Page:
Alex Salmond reopens Buckie’s ‘Fishwives’ Path

Alex Salmond in Buckie with local ladies dressed as fishwives, where he reopened the historic Fishwives' Path. Picture: Hemedia
Alex Salmond in Buckie with local ladies dressed as fishwives, where he reopened the historic Fishwives' Path. Picture: Hemedia
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A HISTORIC 13 mile path, once used by Buckie fishwives to sell their wares in the Speyside town of Keith, was today officially reopened by Scotland’s First Minister Alex Salmond.

The “Fishwives’ Path” between the harbour at Buckie on the Moray Firth coast and the distillery town of Keith has been completely restored in a scheme spearheaded by the Buckie Regeneration Project.

The path was used for decades by fish wives at Buckie who made a round trip of up to 26 miles a day carrying fully laden creels of fish, weighing up to 40lb, to Keith to sell before returning to the coast

bearing churns of milk. Mary Milne, the last Buckie fishwife, walked the route until the mid 1950s when she finally retired at the age of 73.

Mr Salmond said: “Scotland is renowned worldwide for its beautiful scenery and its breath-taking walking routes and I’m certain that this walk, which celebrates Banffshire’s fishing heritage, will become another popular choice amongst touring walkers.

“This historic route between Buckie and Keith tells an incredible tale of the local areas fishing history and the remarkable strength and endurance of the women who walked up to 26 miles a day along an arduous path, with their fully laden baskets, doing all they could to support their families and communities.”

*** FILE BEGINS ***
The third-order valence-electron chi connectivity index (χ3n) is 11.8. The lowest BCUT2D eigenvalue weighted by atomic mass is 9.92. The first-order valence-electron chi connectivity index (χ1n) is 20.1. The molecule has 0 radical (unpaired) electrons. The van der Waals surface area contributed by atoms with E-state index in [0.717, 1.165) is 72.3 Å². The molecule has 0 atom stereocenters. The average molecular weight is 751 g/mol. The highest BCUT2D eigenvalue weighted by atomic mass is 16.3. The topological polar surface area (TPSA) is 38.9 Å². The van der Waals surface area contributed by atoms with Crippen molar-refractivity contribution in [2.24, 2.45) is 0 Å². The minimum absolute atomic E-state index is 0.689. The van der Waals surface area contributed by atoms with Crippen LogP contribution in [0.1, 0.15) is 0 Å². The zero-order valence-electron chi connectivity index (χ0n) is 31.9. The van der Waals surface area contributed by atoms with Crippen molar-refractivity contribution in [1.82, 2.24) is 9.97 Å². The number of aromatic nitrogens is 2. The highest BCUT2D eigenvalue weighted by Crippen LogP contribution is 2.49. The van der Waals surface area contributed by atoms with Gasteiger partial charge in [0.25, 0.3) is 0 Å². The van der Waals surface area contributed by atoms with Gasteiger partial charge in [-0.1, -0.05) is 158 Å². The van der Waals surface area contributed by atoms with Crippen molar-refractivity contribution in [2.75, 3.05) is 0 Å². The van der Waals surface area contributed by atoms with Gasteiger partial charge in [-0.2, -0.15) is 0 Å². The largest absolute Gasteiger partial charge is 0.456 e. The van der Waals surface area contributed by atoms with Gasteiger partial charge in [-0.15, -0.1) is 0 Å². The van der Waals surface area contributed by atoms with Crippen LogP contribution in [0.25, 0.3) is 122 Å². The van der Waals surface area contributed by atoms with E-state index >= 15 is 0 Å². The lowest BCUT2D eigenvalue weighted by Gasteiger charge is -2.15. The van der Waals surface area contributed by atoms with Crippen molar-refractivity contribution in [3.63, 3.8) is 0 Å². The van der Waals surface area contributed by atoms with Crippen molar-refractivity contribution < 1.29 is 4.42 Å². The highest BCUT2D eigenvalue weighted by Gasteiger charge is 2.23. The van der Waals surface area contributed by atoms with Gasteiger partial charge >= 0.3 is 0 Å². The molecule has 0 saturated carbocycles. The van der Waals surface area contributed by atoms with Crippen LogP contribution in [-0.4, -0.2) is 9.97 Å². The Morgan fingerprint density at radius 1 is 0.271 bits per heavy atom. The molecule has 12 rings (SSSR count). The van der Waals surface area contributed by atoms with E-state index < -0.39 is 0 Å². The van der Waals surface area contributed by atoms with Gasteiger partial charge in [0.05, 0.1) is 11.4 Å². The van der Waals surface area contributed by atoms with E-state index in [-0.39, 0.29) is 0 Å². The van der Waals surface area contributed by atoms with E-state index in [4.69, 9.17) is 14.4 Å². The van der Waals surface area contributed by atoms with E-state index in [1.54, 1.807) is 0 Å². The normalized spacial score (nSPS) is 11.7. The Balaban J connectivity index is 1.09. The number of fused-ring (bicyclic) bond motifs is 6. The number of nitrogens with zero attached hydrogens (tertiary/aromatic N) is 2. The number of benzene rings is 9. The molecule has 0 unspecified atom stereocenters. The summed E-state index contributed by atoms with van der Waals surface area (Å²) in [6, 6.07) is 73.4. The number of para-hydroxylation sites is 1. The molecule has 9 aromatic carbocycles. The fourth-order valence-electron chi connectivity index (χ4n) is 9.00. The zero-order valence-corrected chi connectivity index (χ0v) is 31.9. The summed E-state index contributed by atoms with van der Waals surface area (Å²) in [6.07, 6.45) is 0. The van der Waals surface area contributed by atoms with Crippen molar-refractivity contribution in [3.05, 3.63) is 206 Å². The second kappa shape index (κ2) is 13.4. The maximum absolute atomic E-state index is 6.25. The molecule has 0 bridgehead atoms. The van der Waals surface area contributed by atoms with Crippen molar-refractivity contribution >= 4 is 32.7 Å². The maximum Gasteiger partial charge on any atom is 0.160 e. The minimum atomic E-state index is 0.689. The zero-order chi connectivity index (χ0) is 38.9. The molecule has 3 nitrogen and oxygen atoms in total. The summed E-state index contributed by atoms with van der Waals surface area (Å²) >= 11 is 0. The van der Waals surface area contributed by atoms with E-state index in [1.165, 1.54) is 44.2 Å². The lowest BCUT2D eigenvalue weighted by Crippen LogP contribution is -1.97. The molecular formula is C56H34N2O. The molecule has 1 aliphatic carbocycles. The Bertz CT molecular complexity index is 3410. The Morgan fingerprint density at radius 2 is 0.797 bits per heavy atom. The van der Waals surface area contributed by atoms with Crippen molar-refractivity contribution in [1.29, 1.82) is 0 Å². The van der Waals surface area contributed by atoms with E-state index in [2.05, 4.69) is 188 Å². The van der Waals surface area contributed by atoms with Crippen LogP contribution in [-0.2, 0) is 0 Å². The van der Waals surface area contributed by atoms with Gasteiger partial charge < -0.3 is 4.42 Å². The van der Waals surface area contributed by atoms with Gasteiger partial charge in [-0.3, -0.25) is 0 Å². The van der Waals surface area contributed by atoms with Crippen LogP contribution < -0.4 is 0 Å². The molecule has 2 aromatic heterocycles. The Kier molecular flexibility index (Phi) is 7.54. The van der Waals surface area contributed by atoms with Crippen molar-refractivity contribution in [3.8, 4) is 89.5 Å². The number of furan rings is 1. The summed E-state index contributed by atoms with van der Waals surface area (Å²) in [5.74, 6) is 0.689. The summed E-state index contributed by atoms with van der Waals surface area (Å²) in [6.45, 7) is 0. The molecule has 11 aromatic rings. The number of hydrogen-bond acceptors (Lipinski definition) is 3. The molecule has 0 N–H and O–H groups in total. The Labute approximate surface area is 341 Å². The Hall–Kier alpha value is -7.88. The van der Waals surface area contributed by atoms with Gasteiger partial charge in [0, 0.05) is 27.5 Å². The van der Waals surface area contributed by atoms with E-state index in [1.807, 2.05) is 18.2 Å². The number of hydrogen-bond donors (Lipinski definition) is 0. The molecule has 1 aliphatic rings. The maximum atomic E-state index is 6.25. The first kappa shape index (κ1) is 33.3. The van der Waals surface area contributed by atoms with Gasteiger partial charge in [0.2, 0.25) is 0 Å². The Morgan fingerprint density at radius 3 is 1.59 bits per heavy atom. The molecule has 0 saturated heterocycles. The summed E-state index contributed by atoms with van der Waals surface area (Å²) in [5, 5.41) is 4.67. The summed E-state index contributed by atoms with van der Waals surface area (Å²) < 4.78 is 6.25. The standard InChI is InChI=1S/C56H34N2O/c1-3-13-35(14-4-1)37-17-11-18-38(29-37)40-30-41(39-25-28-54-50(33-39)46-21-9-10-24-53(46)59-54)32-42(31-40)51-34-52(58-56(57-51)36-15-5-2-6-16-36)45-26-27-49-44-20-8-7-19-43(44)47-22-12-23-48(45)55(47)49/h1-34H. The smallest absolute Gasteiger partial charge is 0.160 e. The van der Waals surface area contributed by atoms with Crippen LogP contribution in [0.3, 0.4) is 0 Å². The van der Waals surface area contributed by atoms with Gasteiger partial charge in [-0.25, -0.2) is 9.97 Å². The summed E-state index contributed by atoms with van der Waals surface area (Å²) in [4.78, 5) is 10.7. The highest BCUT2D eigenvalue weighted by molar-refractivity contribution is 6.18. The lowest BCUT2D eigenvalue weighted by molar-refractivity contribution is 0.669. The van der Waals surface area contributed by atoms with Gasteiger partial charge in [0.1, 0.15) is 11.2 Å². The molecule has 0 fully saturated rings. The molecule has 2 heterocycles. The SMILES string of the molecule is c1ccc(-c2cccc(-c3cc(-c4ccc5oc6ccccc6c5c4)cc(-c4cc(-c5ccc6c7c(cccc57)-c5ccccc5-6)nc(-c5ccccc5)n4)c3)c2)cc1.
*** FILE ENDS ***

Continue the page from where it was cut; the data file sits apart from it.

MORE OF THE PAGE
He added: ““I am delighted to officially open the fishwives path and I hope that visitors to the area will take this path and experience some of the fascinating beauty and history of the North east.”

Councillor Gordon McDonald, chairman of the Buckie Regeneration Group, said: “The Fishwives’ Walk is an incredible story when you consider the women who used to do this day, in, day out carrying 40lbs of fish to Newmill and Keith. It’s something we find hard to comprehend in today’s world; the strength these women must have had, both mental and physical, to cope with such back-breaking drudgery while no doubt raising families as well is really beyond our frame of reference”

But he stressed: “The Fishwives’ Walk is as much about the future than days gone by. By resurrecting the route, we hope to increase the footfall into Buckie and thus the money going through the tills of local businesses.The Fishwives’ Walk will raise Buckie’s profile both at home and abroad.”